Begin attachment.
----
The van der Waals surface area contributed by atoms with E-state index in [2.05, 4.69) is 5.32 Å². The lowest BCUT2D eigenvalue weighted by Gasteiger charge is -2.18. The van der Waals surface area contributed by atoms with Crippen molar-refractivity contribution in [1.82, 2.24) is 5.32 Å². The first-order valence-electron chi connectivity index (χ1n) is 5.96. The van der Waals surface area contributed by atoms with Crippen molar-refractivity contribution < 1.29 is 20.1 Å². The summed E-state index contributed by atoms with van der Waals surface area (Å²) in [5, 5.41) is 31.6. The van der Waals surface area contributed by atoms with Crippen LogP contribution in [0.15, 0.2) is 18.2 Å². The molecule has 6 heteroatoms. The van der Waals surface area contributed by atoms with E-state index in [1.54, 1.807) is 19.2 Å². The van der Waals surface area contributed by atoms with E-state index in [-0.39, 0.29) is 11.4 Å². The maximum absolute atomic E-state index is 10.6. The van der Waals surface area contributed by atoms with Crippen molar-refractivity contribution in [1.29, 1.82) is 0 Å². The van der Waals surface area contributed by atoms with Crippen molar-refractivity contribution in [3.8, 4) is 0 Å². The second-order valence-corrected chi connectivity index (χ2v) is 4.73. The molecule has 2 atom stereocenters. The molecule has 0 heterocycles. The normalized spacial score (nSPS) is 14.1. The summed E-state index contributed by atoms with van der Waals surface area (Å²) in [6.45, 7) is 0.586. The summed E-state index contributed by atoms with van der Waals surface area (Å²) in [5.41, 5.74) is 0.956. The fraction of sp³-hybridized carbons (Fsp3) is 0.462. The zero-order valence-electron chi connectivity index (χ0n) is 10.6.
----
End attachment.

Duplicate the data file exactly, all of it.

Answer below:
The van der Waals surface area contributed by atoms with E-state index in [2.05, 4.69) is 5.32 Å². The lowest BCUT2D eigenvalue weighted by Gasteiger charge is -2.18. The van der Waals surface area contributed by atoms with Crippen molar-refractivity contribution in [1.82, 2.24) is 5.32 Å². The first-order valence-electron chi connectivity index (χ1n) is 5.96. The van der Waals surface area contributed by atoms with Crippen molar-refractivity contribution < 1.29 is 20.1 Å². The summed E-state index contributed by atoms with van der Waals surface area (Å²) in [5, 5.41) is 31.6. The van der Waals surface area contributed by atoms with Crippen LogP contribution in [0.15, 0.2) is 18.2 Å². The molecule has 6 heteroatoms. The van der Waals surface area contributed by atoms with E-state index in [1.54, 1.807) is 19.2 Å². The van der Waals surface area contributed by atoms with E-state index in [-0.39, 0.29) is 11.4 Å². The maximum absolute atomic E-state index is 10.6. The van der Waals surface area contributed by atoms with Crippen molar-refractivity contribution in [1.29, 1.82) is 0 Å². The van der Waals surface area contributed by atoms with Crippen molar-refractivity contribution in [3.8, 4) is 0 Å². The second-order valence-corrected chi connectivity index (χ2v) is 4.73. The molecule has 2 atom stereocenters. The molecule has 0 heterocycles. The normalized spacial score (nSPS) is 14.1. The summed E-state index contributed by atoms with van der Waals surface area (Å²) in [6.45, 7) is 0.586. The summed E-state index contributed by atoms with van der Waals surface area (Å²) in [5.41, 5.74) is 0.956. The fraction of sp³-hybridized carbons (Fsp3) is 0.462. The zero-order valence-electron chi connectivity index (χ0n) is 10.6.